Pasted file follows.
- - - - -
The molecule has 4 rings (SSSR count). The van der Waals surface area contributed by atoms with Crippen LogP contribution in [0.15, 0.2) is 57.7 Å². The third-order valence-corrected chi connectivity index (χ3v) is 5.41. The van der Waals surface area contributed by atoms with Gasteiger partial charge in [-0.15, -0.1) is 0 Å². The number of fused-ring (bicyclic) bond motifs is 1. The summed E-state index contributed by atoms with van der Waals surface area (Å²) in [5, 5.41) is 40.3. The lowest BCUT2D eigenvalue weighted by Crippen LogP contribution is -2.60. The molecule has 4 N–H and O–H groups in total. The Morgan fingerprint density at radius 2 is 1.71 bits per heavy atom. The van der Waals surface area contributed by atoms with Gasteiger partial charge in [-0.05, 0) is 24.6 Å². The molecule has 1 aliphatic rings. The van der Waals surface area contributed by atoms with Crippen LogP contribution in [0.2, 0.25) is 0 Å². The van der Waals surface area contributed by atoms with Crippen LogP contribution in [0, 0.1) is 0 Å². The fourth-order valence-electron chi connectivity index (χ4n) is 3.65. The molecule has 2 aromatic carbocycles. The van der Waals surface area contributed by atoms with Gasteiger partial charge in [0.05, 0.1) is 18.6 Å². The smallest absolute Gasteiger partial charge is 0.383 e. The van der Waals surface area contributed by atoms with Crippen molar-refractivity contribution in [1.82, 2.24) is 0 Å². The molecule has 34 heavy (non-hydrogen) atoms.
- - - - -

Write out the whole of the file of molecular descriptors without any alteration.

The molecule has 4 rings (SSSR count). The van der Waals surface area contributed by atoms with Crippen LogP contribution in [0.15, 0.2) is 57.7 Å². The third-order valence-corrected chi connectivity index (χ3v) is 5.41. The van der Waals surface area contributed by atoms with Gasteiger partial charge in [-0.15, -0.1) is 0 Å². The number of fused-ring (bicyclic) bond motifs is 1. The summed E-state index contributed by atoms with van der Waals surface area (Å²) in [5, 5.41) is 40.3. The lowest BCUT2D eigenvalue weighted by Crippen LogP contribution is -2.60. The molecule has 4 N–H and O–H groups in total. The Morgan fingerprint density at radius 2 is 1.71 bits per heavy atom. The van der Waals surface area contributed by atoms with Gasteiger partial charge in [-0.05, 0) is 24.6 Å². The molecule has 1 aliphatic rings. The van der Waals surface area contributed by atoms with Crippen LogP contribution in [0.2, 0.25) is 0 Å². The van der Waals surface area contributed by atoms with Crippen LogP contribution in [0, 0.1) is 0 Å². The fourth-order valence-electron chi connectivity index (χ4n) is 3.65. The molecule has 2 aromatic carbocycles. The van der Waals surface area contributed by atoms with Gasteiger partial charge in [0.05, 0.1) is 18.6 Å². The smallest absolute Gasteiger partial charge is 0.383 e. The van der Waals surface area contributed by atoms with Crippen molar-refractivity contribution in [1.82, 2.24) is 0 Å². The molecule has 34 heavy (non-hydrogen) atoms.